Douglas Labs’ Cardio Edge* employs plant sterols (phytosterols) from soy, Sytrinol (a proprietary extract of polymethoxylated flavones and tocotrienols from citrus and palm fruits), and pomegranate extract. Their Ultra Coenzyme Q10 ($121.60) has 60 chewable tablets with 200 mg CoQ10 combined with 500 mg lecithin.

* Note: Prices on Douglas Labs’ products are considerably lower for NYBC members!

The study lasted for two years and compared heart failure patients taking 100mg CoQ10 three times per day with patients who were not taking the supplement. By the end of the two-year period, the CoQ10 group showed a significantly lower rate of hospitalization for heart failure, significantly better functional capacity, and a significantly lower rate of death from cardiovascular disease.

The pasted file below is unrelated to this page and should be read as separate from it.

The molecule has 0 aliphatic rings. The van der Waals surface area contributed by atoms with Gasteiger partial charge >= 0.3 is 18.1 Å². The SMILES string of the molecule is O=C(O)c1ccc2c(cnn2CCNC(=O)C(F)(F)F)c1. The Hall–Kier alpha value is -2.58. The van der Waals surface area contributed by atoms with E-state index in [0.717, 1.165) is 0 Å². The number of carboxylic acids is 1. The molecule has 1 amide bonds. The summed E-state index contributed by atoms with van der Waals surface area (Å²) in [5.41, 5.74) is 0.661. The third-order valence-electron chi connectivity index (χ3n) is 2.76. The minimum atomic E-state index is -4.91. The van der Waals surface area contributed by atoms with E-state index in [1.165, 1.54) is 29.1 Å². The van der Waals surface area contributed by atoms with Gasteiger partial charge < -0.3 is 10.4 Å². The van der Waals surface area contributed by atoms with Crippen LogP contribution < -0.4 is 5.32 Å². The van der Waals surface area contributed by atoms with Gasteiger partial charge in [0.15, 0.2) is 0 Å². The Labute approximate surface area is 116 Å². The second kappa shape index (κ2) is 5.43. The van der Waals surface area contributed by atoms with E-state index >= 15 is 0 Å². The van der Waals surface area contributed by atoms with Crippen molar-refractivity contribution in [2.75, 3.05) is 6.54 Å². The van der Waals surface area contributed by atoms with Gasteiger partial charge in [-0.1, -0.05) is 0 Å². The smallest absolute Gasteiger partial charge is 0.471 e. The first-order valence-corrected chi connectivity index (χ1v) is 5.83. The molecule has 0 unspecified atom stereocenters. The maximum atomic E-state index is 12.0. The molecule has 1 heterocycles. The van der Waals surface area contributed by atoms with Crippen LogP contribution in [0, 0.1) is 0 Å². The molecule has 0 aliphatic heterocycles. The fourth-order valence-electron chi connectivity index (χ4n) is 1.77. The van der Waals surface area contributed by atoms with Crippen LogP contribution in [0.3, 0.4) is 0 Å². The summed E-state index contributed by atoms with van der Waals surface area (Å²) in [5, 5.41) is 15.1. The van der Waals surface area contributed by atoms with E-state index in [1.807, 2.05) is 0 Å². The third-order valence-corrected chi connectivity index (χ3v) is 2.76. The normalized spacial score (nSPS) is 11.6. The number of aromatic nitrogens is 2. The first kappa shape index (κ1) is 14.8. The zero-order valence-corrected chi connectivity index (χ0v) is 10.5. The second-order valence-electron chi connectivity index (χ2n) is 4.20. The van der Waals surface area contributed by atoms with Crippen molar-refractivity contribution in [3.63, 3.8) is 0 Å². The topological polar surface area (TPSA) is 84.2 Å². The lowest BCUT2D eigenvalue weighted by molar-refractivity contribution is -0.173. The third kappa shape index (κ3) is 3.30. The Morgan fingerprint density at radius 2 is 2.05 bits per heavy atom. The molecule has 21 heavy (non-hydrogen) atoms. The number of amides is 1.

NYBC has stocked CoQ10 since our founding, and has recently expanded its offerings. We’re happy that we’ve been able to provide this important supplement at discounted prices to our members over the years, and we’re happier still to see this new research strengthening the case for a supplement that already had a considerable amount of evidence demonstrating its benefit for heart health.

Here are some additional NYBC suggestions for cardiovascular health. All are based on our reading of the always-evolving research on nutrition and nutritional supplements:

Eating fatty fish (such as wild salmon) once or twice a week is an excellent approach to maintaining cardiovascular health; however, regular supplementation with fish oil can also provide the omega-3 fatty acids (called DHA and EPA) that have been closely linked to cardiovascular benefit. Note that supplements, when properly purified, avoid the problem of mercury contamination, a concern for those who eat sea food regularly.